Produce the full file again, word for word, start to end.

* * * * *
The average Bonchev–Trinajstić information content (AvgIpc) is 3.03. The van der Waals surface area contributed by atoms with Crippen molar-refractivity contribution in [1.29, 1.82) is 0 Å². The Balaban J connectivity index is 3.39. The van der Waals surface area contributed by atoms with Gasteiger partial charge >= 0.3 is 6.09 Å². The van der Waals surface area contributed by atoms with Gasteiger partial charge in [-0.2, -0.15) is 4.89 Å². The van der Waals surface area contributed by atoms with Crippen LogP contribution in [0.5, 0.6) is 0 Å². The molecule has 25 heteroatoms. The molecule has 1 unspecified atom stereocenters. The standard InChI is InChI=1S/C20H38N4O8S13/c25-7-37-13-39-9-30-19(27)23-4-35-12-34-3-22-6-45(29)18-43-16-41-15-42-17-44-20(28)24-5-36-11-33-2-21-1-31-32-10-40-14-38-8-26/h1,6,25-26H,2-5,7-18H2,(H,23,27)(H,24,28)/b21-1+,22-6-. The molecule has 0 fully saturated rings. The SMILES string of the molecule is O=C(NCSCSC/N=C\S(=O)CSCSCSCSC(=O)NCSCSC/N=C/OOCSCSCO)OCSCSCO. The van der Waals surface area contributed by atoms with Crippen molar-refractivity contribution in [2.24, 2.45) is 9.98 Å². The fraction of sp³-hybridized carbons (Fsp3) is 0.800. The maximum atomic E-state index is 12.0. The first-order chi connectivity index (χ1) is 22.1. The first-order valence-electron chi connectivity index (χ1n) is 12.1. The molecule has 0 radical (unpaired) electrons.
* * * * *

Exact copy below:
The average Bonchev–Trinajstić information content (AvgIpc) is 3.03. The van der Waals surface area contributed by atoms with Crippen molar-refractivity contribution in [1.29, 1.82) is 0 Å². The Balaban J connectivity index is 3.39. The van der Waals surface area contributed by atoms with Gasteiger partial charge >= 0.3 is 6.09 Å². The van der Waals surface area contributed by atoms with Gasteiger partial charge in [-0.2, -0.15) is 4.89 Å². The van der Waals surface area contributed by atoms with Crippen LogP contribution in [0.5, 0.6) is 0 Å². The molecule has 25 heteroatoms. The molecule has 1 unspecified atom stereocenters. The standard InChI is InChI=1S/C20H38N4O8S13/c25-7-37-13-39-9-30-19(27)23-4-35-12-34-3-22-6-45(29)18-43-16-41-15-42-17-44-20(28)24-5-36-11-33-2-21-1-31-32-10-40-14-38-8-26/h1,6,25-26H,2-5,7-18H2,(H,23,27)(H,24,28)/b21-1+,22-6-. The molecule has 0 fully saturated rings. The SMILES string of the molecule is O=C(NCSCSC/N=C\S(=O)CSCSCSCSC(=O)NCSCSC/N=C/OOCSCSCO)OCSCSCO. The van der Waals surface area contributed by atoms with Crippen molar-refractivity contribution in [2.24, 2.45) is 9.98 Å². The fraction of sp³-hybridized carbons (Fsp3) is 0.800. The maximum atomic E-state index is 12.0. The first-order chi connectivity index (χ1) is 22.1. The first-order valence-electron chi connectivity index (χ1n) is 12.1. The molecule has 0 radical (unpaired) electrons.